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Discussion Starter · #1 · (Edited)
Bought my first Mini, a standard .22 long rifle, in the early 1980s. While a quality, nicely made revolver, it was just too small for me to manipulate the single action. My son now owns it along with the factory belt buckle as a novelty.

So I bought the slightly larger .22 magnum version. Again, nice gun, but a bit of a mule to shoot. Carried it for a little while before “graduating” to an LCP. It has been a safe princess ever since.

I still followed NA’s product expansion over the years and was intrigued by the addition of the Sidewinder (side ejection) model, especially when my brother bought one several years ago.

But am glad I waited to acquire their newest innovation, the NAA Ranger II top break .22 magnum. It is like a really neat little piece of cool jewelry to me. I just like the excellent workmanship and design. It won’t get carried much, if at all, but will certainly be fun to fondle and occasionally shoot for the kicks.
Any other NAA aficionados here?
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I've been interested in a NAA but every time I handle one I get the novelty but know it is not a good carry gun, maybe a range toy but one that will be hard to shoot and even more tedious to load and unload. Saw a top break but it still only fell into a range toy category for me. They do have excellent craftsmanship.
 

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I bought one a couple of years ago In the “ moment “. Never shot it. Sold it this year to a friend who couldn’t find anything from them anywhere. I guess I never shot it as every time the cylinder needed to be removed to be cleared and reloaded. It’s a neat little piece, but paying for range time, it could get old quick. It does have a certain draw to its looks thoo_O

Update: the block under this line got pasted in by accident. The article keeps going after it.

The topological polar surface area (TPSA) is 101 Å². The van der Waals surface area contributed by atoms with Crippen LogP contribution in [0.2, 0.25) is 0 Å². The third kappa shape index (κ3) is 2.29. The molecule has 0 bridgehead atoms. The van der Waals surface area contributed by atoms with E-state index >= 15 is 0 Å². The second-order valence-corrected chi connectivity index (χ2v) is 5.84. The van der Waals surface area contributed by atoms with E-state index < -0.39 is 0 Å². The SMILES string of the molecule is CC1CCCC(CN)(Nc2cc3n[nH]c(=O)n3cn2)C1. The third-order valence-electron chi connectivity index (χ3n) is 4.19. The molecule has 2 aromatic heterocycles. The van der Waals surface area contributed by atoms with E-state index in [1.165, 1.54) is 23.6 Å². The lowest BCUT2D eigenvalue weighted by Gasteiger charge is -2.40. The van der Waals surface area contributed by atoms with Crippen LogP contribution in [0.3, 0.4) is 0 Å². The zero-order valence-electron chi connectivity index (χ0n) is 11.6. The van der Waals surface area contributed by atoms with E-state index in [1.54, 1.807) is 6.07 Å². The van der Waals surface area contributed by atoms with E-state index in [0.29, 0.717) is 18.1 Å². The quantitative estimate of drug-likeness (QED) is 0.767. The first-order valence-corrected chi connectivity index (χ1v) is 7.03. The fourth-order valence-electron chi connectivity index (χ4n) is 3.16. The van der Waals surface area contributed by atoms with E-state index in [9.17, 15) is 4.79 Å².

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I would like that new top break. I remember one of the older short barrel .22WMR models bringing tears to my eyes. It jumped back under recoil so hard the back of the cylinder smacked the tip of my thumb. I decided I needed something to hold onto. Little guns hurt!
 

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Discussion Starter · #7 ·
I would like that new top break. I remember one of the older short barrel .22WMR models bringing tears to my eyes. It jumped back under recoil so hard the back of the cylinder smacked the tip of my thumb. I decided I needed something to hold onto. Little guns hurt!
Yes they do.
That’s why I’ll put these boot grips on it whenever I take it to the family property for plinking. They make it easier to hold just like they do on my standard Mini.
I wouldn’t waste range time shooting it.
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I am the opposite of a NAA aficionado. I say that while owning two. I like the idea of the tiny revolver. Something that is better than nothing and you can place in a pocket at home, on a run, or walking the dogs in gym shorts. I managed to track down a Sidewinder for those very reasons. Here is where I lost my interest in NAA.

When I took my slightly used wheel gun to the range it was garbage. Nearly every round fired caused the cylinder to pop open. This was using a couple of different ammo brands. I contacted NAA. They were not all that easy to work with regarding the return even after telling me that the barrel would need to be replaced.

Eventually I did send it back and it took about six weeks for them to return. When I called in about it in the interim I was told that this was not an uncommon issue for the sidewinder. That was when I asked to exchange that revolver for a Pug. At first I was informed that this was fine, then I got my sidewinder back.There was a note that said no exchanges were possible.

I called back to ask about the repairs since the only paperwork for this described a new barrel. This time they went from sounding cold to being rude. I was eventually informed that the the gun was rebuilt but there was no change in the design that resulted in the original malfunctioning. I was told that a loose barrel is the origin.

So now I have a revolver that works, but I do not trust. From a company that I don't care to do business with.
 

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I have a .380 Guardian. I have shot it about 300 times and it runs good. I bought mine around a year or so after they started making them. At that time there were not too many .380s being made in that size range. If I were going to buy a .380 today, I probably would look elsewhere.

YMMV
 
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